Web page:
(Reuters Health)—U.S. commercial health plans only covered biosimilar treatments as preferred products in 14% of coverage decisions last year, according to an analysis of publicly available data on coverage decisions.1
Researchers examined records from the Tufts Medical Center Specialty Drug Evidence and Coverage (SPEC) database, which has information on coverage decisions made by 17 of the largest U.S. health plans that publicly share this data.
Based on 535 coverage decisions in 2019 that involved 9 biosimilars and 40 drug-indication pairings of biosimilars and reference products for the same indication, biosimilars received non-preferred status in 33% of cases and on par status in 53% of decisions.
“These findings have important implications for patients, as they mean that a patient’s insurer can affect their access to biosimilars,” says lead study author James Chambers of the Center for the Evaluation of Value and Risk in Health at Tufts Medical Center, Boston.
“Our findings may also have important implications for patients transitioning between insurers, as differences in insurance plans’ coverage decisions may result in care disruptions,” Mr. Chambers says by email.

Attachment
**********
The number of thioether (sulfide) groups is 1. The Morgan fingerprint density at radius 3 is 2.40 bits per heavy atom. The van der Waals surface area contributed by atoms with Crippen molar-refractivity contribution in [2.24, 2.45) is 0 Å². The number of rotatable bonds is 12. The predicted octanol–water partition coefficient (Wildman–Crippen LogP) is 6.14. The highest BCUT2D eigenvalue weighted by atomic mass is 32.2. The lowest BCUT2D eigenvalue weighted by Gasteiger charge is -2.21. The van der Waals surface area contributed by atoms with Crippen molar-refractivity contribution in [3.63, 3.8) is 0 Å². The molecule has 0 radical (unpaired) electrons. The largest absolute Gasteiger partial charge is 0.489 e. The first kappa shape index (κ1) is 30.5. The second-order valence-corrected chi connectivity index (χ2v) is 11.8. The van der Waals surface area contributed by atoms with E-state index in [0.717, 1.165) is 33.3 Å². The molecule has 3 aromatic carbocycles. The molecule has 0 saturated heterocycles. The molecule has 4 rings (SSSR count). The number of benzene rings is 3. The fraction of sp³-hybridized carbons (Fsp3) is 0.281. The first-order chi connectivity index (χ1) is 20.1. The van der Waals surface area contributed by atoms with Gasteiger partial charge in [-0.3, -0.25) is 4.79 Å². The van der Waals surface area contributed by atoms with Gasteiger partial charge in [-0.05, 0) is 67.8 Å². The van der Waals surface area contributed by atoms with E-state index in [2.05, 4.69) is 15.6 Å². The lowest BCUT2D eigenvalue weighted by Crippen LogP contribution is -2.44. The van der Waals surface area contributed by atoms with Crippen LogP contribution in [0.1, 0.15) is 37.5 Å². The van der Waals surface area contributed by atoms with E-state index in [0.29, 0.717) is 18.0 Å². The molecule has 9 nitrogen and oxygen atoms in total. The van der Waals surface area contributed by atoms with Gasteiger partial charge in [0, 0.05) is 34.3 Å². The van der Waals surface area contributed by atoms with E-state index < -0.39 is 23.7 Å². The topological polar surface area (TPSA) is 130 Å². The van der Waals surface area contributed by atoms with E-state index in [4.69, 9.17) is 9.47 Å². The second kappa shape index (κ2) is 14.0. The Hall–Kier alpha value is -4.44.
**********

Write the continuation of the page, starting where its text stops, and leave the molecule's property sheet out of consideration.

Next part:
The health plans in the study issued a median of 32 biosimilar coverage decisions, with a range of 18 to 40 decisions.
Researchers looked at nine biosimilar drugs: bevacizumab-awwb, epoetin alpha-epbx, filgrastim-aafi, filgrastim-sndz, infliximab-abda, infliximab-dyyb, pegfilgrastim-cbqv, pegfilgrastim-jmdb and trastuzumab-anns.
Across all of the health plans in the study, the media number of coverage decisions for an individual biosimilar was 56, and ranged from 12 to 134.
Seven health plans covered a biosimilar as preferred in at least one decision, and only two of these plans preferred biosimilars in at least half of their coverage decisions.
Decisions also varied by drug. Although 51% of plans covered filgrastim-sndz as preferred, for example, 65% of plans covered infliximab-abda as non-preferred.
Researchers lacked data to explain why there was so much variation in coverage decisions, and they also lacked information on any negotiated rebates that may have contributed to any decisions based on the relative costs of different drugs.
Drug characteristics, such as the time since U.S. Food and Drug Administration (FDA) approval or whether the drug treats cancer, may explain some of the variation, the authors note.
“Insurance plans and their Pharmacy Benefit Managers (PBMs) seek deals with drug manufacturers not only based on discounts from the list price, but by negotiating rebates,” says Donald Miller, a professor of pharmacy practice at North Dakota State University, Fargo, who wasn’t involved in the study.